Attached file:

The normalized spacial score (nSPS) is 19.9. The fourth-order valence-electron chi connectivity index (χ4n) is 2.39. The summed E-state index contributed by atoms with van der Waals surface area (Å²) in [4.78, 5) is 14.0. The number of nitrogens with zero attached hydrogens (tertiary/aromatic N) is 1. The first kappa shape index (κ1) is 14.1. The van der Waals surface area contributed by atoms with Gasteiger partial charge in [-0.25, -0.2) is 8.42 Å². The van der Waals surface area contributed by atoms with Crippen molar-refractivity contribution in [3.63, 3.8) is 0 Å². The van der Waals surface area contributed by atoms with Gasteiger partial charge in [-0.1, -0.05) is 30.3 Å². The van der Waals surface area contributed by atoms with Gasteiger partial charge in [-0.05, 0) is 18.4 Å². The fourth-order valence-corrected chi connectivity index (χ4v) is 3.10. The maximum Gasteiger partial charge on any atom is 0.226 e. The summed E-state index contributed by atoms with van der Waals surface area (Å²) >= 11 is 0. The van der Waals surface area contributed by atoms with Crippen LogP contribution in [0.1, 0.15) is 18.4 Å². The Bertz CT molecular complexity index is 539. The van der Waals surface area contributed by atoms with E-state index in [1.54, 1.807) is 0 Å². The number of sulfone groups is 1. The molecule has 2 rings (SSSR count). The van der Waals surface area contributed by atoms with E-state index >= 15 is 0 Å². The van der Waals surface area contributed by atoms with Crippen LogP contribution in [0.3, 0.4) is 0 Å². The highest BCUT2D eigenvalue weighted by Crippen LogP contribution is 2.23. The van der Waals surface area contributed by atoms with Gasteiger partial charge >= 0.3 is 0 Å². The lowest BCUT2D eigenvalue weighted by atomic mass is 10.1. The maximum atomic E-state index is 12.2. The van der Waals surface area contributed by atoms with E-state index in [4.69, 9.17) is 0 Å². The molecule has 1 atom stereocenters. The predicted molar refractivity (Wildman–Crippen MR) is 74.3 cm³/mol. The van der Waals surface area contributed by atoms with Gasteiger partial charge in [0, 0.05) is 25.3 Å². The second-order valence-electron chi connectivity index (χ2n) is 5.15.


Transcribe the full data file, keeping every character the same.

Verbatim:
The normalized spacial score (nSPS) is 19.9. The fourth-order valence-electron chi connectivity index (χ4n) is 2.39. The summed E-state index contributed by atoms with van der Waals surface area (Å²) in [4.78, 5) is 14.0. The number of nitrogens with zero attached hydrogens (tertiary/aromatic N) is 1. The first kappa shape index (κ1) is 14.1. The van der Waals surface area contributed by atoms with Gasteiger partial charge in [-0.25, -0.2) is 8.42 Å². The van der Waals surface area contributed by atoms with Crippen molar-refractivity contribution in [3.63, 3.8) is 0 Å². The van der Waals surface area contributed by atoms with Gasteiger partial charge in [-0.1, -0.05) is 30.3 Å². The van der Waals surface area contributed by atoms with Gasteiger partial charge in [-0.05, 0) is 18.4 Å². The fourth-order valence-corrected chi connectivity index (χ4v) is 3.10. The maximum Gasteiger partial charge on any atom is 0.226 e. The summed E-state index contributed by atoms with van der Waals surface area (Å²) >= 11 is 0. The van der Waals surface area contributed by atoms with Crippen LogP contribution in [0.1, 0.15) is 18.4 Å². The Bertz CT molecular complexity index is 539. The van der Waals surface area contributed by atoms with E-state index in [1.54, 1.807) is 0 Å². The number of sulfone groups is 1. The molecule has 2 rings (SSSR count). The van der Waals surface area contributed by atoms with E-state index >= 15 is 0 Å². The van der Waals surface area contributed by atoms with Crippen LogP contribution in [0.3, 0.4) is 0 Å². The highest BCUT2D eigenvalue weighted by Crippen LogP contribution is 2.23. The van der Waals surface area contributed by atoms with Gasteiger partial charge >= 0.3 is 0 Å². The lowest BCUT2D eigenvalue weighted by atomic mass is 10.1. The maximum atomic E-state index is 12.2. The van der Waals surface area contributed by atoms with E-state index in [4.69, 9.17) is 0 Å². The molecule has 1 atom stereocenters. The predicted molar refractivity (Wildman–Crippen MR) is 74.3 cm³/mol. The van der Waals surface area contributed by atoms with Gasteiger partial charge in [0, 0.05) is 25.3 Å². The second-order valence-electron chi connectivity index (χ2n) is 5.15.